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9 tips from contractors for rehabbing houses to their original design

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A good home rehab is like good plastic surgery: You shouldn’t notice the work, just the end result.

It doesn’t hurt to have “good bones” — solid framing with quality materials and careful construction.

The process of rehabbing houses isn’t quick or cheap. It’s been known to strain relationships — both professional and personal.

Updating a house while retaining its charm and character is a fine line to walk, says John Rusk, president and founder of Rusk Renovations, and author of “On Time and On Budget: A Home Renovation Survival Guide.”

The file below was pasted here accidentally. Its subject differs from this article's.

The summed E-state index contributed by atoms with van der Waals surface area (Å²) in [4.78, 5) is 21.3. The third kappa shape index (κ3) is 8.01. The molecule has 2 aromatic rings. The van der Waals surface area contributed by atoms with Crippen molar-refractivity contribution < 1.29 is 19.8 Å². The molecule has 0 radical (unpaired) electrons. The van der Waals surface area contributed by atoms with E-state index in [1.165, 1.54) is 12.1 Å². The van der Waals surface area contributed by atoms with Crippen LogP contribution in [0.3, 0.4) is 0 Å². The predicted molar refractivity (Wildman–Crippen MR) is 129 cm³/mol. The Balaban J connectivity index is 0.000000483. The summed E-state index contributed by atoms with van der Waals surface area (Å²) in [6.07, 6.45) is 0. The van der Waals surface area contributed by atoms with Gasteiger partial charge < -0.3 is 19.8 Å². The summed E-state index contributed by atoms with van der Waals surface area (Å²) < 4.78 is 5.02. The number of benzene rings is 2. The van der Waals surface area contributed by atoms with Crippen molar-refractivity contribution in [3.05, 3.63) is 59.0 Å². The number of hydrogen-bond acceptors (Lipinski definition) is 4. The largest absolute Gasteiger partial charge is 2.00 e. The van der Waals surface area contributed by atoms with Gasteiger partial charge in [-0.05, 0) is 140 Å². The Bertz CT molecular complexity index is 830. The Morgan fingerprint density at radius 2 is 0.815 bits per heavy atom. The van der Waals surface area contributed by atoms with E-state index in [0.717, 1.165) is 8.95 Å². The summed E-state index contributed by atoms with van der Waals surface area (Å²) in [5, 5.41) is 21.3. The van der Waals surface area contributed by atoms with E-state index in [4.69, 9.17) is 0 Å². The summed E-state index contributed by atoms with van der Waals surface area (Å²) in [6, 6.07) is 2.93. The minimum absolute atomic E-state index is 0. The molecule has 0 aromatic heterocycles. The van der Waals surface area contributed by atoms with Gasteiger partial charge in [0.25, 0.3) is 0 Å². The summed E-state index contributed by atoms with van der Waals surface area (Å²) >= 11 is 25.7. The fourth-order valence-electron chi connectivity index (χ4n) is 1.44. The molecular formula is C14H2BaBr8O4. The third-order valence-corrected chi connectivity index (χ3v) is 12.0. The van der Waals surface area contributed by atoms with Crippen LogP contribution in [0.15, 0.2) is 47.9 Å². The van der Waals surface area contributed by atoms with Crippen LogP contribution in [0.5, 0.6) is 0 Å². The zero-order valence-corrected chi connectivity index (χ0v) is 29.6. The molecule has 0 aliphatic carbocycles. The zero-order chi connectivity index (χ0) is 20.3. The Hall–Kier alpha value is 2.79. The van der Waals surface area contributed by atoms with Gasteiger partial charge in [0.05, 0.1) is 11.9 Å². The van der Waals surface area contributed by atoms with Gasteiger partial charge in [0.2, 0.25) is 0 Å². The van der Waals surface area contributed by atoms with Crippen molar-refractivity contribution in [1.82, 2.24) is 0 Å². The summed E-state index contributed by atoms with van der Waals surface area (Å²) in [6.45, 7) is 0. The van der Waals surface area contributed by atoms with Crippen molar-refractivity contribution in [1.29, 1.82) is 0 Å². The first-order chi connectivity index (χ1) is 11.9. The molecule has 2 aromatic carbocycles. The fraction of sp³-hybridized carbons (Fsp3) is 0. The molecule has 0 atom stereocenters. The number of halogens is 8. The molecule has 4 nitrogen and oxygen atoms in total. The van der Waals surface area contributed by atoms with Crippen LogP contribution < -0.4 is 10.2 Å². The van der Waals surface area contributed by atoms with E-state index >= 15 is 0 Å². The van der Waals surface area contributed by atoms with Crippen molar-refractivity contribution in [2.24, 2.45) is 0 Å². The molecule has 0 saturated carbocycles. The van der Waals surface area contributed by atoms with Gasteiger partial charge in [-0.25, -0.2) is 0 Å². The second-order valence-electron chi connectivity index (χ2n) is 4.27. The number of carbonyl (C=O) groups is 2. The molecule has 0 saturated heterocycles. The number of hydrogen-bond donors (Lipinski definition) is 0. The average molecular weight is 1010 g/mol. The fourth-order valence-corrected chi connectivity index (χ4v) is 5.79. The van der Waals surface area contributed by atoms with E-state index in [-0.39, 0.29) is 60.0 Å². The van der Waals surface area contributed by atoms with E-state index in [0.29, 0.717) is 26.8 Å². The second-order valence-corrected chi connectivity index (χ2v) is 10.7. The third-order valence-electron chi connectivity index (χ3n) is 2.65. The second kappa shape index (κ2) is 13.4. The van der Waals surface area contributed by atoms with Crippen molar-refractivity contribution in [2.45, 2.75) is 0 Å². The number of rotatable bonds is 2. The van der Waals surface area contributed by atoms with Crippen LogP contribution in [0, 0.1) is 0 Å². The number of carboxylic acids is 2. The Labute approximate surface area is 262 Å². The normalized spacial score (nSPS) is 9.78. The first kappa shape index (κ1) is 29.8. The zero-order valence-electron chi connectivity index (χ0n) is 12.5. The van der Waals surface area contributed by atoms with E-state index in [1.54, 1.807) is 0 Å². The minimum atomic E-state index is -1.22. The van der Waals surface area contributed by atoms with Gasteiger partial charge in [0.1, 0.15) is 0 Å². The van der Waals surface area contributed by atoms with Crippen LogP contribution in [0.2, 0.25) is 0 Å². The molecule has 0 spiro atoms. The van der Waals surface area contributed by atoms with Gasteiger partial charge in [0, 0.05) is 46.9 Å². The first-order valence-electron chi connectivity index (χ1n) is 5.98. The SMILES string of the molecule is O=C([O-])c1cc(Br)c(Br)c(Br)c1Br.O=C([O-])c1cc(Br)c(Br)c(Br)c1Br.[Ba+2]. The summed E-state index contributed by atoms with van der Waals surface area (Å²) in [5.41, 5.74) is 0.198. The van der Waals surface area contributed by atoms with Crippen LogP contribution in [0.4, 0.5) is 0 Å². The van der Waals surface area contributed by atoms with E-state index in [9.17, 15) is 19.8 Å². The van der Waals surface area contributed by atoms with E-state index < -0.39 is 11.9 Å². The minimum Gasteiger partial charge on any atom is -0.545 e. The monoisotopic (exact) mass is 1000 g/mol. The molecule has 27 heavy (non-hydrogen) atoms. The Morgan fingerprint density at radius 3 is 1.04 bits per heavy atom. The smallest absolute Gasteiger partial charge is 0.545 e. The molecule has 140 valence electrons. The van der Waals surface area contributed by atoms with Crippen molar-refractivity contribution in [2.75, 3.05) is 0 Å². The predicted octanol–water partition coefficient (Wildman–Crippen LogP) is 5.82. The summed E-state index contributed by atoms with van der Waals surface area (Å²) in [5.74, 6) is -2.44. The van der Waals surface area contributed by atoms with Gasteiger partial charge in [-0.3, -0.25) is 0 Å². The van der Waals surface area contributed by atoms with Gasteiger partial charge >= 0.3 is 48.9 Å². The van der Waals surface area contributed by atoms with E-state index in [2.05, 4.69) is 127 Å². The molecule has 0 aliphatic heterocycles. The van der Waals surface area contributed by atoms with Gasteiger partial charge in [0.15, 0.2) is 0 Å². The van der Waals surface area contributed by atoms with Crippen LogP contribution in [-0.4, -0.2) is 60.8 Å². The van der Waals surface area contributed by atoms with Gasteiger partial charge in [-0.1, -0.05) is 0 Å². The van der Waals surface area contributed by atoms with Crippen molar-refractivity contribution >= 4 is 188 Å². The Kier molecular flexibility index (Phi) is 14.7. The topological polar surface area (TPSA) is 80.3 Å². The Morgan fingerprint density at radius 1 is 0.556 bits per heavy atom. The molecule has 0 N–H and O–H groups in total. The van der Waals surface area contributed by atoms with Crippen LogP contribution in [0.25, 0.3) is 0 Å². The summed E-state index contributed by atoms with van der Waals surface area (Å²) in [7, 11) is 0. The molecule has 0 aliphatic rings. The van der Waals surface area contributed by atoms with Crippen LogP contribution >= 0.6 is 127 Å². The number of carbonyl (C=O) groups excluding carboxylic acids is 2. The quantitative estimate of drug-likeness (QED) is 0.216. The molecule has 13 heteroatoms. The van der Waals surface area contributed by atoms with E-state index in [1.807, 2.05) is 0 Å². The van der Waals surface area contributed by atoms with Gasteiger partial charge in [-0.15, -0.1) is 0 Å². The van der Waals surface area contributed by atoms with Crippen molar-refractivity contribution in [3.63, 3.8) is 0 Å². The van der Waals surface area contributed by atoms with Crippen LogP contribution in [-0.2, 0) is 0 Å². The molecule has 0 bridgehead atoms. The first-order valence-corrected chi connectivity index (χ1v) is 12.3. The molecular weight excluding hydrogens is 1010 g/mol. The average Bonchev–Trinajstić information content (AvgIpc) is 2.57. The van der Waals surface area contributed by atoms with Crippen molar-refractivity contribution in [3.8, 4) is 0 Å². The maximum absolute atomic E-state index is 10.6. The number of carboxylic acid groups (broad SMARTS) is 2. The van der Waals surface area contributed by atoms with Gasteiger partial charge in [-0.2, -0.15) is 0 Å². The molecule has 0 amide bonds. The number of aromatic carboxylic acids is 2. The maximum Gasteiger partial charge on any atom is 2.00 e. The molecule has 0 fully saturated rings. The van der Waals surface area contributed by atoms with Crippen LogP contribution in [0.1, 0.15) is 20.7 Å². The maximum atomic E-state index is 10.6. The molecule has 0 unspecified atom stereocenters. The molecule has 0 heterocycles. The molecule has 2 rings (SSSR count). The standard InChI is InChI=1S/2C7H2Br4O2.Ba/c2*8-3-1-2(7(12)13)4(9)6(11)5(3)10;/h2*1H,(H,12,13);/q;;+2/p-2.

It takes careful prep work, know-how and a significant amount of research to do it right, he says.

If you think you can take a couple of classes and do pro-level work yourself, think again.

“Know your limitations,” says David Pekel, president and CEO of Pekel Construction and Remodeling, and national treasurer of the National Association of the Remodeling Industry.

“That’s the most important advice I can give to anyone about anything,” he says. “Do what you can do well. And what you can’t, hire well.”

Here are 9 tips for rehabbing houses to help you survive the process and be happy with the results.

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Written by
Dana Dratch
Personal Finance Writer
Dana Dratch is a personal finance and lifestyle writer who enjoys talking all things money and credit. With a degree in English and writing, she likes asking the questions everyone would ask if they could and sharing the answers — along with smart money management tips from the experts.